Netanyahu Tells High Court AG’s Position on His Judicial Conflict of Interest Is ‘Unacceptable’:
Prime Minister Benjamin Netanyahu leads a cabinet meeting at the Prime Minister's office in Jerusalem on January 29, 2023. (Yonatan Sindel/Flash90)
On Thursday, Prime Minister Benjamin Netanyahu told the High Court that Israel’s attorney general’s position that he should avoid intervening in the judicial system due to a conflict of interest is “unacceptable.” He further requested two weeks to respond to the AG’s letter. In a long-awaited legal opinion that was issued on Thursday, Baharav-Miara said that Justice Minister Yariv Levin and Netanyahu’s plan to overhaul the judicial system will cause “severe harm” to the checks and balances between the branches of government in an official opinion issued on Thursday, warning that the proposals might amount to a regime change. Since being sworn in as prime minister in late December, Netanyahu’s right wing government has pushed for legislation that would permit the Knesset to override Supreme Court decisions by a very slim majority of 61 votes in the 120-seat parliament, as well as legislation to tip the balance on the Judicial Appointments Committee in favor of politicians. Currently, the judges and the politicians on the committee have veto power over the appointments of Supreme Court justices, meaning that they need to work out a compromise acceptable to both sides.
Europe bans Russian diesel, other oil products over Ukraine:
A fuel trucks drive along a highway in Frankfurt, Germany on Jan. 27 Michael Probst/Associated Press
On Sunday, Europe imposed a ban on Russian diesel fuel and other refined oil products, cutting energy dependency on Moscow and seeking to further limit the Kremlin’s fossil fuel earnings. The ban comes along with a price cap agreed upon by the Group of Seven allied democracies. This will allow Russian diesel to flow to countries like China and India to avoid hurting consumers worldwide while reducing the profits funding Moscow’s budget and war. The new sanctions create uncertainty about prices as the 27-nation European Union finds new supplies of diesel from the US, Middle East, and India to replace those from Russia, which at one point delivered 10% of Europe’s total diesel needs. The price cap of $100 per barrel for diesel, jet fuel, and gasoline is to be enforced by barring insurance and shipping services from handling diesel priced over the limit. Most of those companies are located in Western countries. It follows a $60-per-barrel cap on Russian crude that took effect in December and functions the same way. The diesel price cap will not bite immediately because it was set at about what Russian diesel trades for. Russia’s chief problem now will be finding new customers, not evading the price ceiling. However, the cap aims to prevent Russian gains from any sudden price spikes in refined oil products.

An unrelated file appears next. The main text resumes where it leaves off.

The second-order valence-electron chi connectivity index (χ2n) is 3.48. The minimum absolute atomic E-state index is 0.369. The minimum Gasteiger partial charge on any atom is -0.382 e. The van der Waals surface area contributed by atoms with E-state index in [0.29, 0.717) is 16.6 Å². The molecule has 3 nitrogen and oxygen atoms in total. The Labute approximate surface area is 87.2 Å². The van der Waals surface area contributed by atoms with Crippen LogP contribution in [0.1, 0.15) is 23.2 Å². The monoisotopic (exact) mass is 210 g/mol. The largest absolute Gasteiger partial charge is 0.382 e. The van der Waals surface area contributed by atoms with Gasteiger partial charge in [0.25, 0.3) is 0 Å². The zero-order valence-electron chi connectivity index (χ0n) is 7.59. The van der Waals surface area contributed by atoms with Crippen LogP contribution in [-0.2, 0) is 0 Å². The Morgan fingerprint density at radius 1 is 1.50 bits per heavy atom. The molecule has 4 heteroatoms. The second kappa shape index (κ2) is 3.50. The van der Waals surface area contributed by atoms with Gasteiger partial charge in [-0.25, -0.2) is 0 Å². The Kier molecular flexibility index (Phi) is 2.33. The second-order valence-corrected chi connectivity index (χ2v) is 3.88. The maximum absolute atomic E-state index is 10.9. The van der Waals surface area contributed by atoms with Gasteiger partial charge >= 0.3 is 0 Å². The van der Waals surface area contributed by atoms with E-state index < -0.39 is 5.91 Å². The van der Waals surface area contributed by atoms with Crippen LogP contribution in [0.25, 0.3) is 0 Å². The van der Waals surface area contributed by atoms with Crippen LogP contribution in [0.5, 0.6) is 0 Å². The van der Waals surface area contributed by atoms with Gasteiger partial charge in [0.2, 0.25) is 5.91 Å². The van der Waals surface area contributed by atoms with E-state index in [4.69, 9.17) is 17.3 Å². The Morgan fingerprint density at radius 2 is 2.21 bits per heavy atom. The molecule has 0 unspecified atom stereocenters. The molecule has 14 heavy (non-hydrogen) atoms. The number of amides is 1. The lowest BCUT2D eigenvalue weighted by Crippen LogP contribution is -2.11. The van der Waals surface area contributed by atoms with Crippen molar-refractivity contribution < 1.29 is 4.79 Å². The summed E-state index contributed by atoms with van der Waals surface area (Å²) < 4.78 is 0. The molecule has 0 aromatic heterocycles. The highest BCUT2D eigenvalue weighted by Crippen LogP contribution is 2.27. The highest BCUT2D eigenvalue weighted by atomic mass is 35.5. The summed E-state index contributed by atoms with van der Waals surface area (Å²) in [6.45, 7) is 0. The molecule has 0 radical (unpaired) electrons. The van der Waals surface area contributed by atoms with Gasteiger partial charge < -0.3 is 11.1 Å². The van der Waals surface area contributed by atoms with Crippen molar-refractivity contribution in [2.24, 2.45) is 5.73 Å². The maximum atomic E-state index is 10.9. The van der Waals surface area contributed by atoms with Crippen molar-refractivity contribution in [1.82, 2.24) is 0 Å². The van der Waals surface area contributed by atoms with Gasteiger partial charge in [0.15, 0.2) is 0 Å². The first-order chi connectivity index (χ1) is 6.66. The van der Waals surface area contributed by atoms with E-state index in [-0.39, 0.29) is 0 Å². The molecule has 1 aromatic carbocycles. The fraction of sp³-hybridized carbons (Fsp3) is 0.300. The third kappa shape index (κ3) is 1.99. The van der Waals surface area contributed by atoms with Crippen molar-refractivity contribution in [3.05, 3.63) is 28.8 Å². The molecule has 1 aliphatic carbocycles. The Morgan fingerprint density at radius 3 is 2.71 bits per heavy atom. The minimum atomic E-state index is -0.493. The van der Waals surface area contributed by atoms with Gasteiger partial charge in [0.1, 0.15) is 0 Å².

Britain faces largest ever healthcare strikes as pay disputes drag on:
People hold placards during a strike by NHS nurses and other medical workers, amid a dispute with the government over pay, in London, Britain, January 18, 2023. REUTERS/Toby Melville
Britain is facing its largest ever strike by health workers as tens of thousands of nurses and ambulance workers walk out in an escalating pay dispute. The two groups have been striking separately on and off since late last year but Monday's walkout involving both, largely in England, will represent the biggest in the 75-year history of the National Health Service. Health workers are demanding a pay rise that reflects the worst inflation in Britain in four decades, while the government says that would be unaffordable and only fuel further price rises. The NHS, historically a source of pride for most Britons, is under extreme pressure with millions of patients on waiting lists for operations and thousands each month failing to receive prompt emergency care. The RCN initially asked for a pay rise of 5% above inflation and has since said it could meet the government "halfway", but both sides have failed to reach an agreement despite weeks of talks. Around 500,000 workers, many from the public sector, have been staging strikes since last summer, adding to pressure on Prime Minister Rishi Sunak to resolve the disputes and limit disruption to public services such as railways and schools.